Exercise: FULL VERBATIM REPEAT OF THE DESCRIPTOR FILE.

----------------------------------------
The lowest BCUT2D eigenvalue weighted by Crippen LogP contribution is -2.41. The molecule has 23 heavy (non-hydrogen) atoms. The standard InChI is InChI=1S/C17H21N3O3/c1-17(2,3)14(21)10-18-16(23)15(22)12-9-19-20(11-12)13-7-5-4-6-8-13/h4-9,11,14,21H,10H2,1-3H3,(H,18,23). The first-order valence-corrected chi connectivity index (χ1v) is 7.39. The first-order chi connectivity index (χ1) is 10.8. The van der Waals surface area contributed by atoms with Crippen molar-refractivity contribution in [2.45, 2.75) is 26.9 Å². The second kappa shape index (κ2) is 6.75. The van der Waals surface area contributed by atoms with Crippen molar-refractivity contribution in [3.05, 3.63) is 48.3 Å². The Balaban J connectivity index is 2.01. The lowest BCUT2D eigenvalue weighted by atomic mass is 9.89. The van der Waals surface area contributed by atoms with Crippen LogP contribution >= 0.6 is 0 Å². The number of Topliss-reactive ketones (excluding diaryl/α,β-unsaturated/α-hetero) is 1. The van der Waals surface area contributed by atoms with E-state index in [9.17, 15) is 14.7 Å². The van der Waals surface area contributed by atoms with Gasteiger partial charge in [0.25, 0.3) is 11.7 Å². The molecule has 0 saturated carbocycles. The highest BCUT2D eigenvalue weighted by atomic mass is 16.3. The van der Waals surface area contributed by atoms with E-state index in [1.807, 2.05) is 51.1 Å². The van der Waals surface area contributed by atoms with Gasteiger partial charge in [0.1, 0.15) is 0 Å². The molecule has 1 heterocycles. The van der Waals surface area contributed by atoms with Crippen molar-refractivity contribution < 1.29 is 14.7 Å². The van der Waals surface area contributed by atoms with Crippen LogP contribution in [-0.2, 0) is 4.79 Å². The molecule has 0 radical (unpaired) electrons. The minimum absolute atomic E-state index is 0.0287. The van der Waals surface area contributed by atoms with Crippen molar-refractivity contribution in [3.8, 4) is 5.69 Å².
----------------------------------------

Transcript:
The lowest BCUT2D eigenvalue weighted by Crippen LogP contribution is -2.41. The molecule has 23 heavy (non-hydrogen) atoms. The standard InChI is InChI=1S/C17H21N3O3/c1-17(2,3)14(21)10-18-16(23)15(22)12-9-19-20(11-12)13-7-5-4-6-8-13/h4-9,11,14,21H,10H2,1-3H3,(H,18,23). The first-order valence-corrected chi connectivity index (χ1v) is 7.39. The first-order chi connectivity index (χ1) is 10.8. The van der Waals surface area contributed by atoms with Crippen molar-refractivity contribution in [2.45, 2.75) is 26.9 Å². The second kappa shape index (κ2) is 6.75. The van der Waals surface area contributed by atoms with Crippen molar-refractivity contribution in [3.05, 3.63) is 48.3 Å². The Balaban J connectivity index is 2.01. The lowest BCUT2D eigenvalue weighted by atomic mass is 9.89. The van der Waals surface area contributed by atoms with Crippen LogP contribution >= 0.6 is 0 Å². The number of Topliss-reactive ketones (excluding diaryl/α,β-unsaturated/α-hetero) is 1. The van der Waals surface area contributed by atoms with E-state index in [9.17, 15) is 14.7 Å². The van der Waals surface area contributed by atoms with Gasteiger partial charge in [0.25, 0.3) is 11.7 Å². The molecule has 0 saturated carbocycles. The highest BCUT2D eigenvalue weighted by atomic mass is 16.3. The van der Waals surface area contributed by atoms with E-state index in [1.807, 2.05) is 51.1 Å². The van der Waals surface area contributed by atoms with Gasteiger partial charge in [0.1, 0.15) is 0 Å². The molecule has 1 heterocycles. The van der Waals surface area contributed by atoms with Crippen molar-refractivity contribution < 1.29 is 14.7 Å². The van der Waals surface area contributed by atoms with Crippen LogP contribution in [-0.2, 0) is 4.79 Å². The molecule has 0 radical (unpaired) electrons. The minimum absolute atomic E-state index is 0.0287. The van der Waals surface area contributed by atoms with Crippen molar-refractivity contribution in [3.8, 4) is 5.69 Å².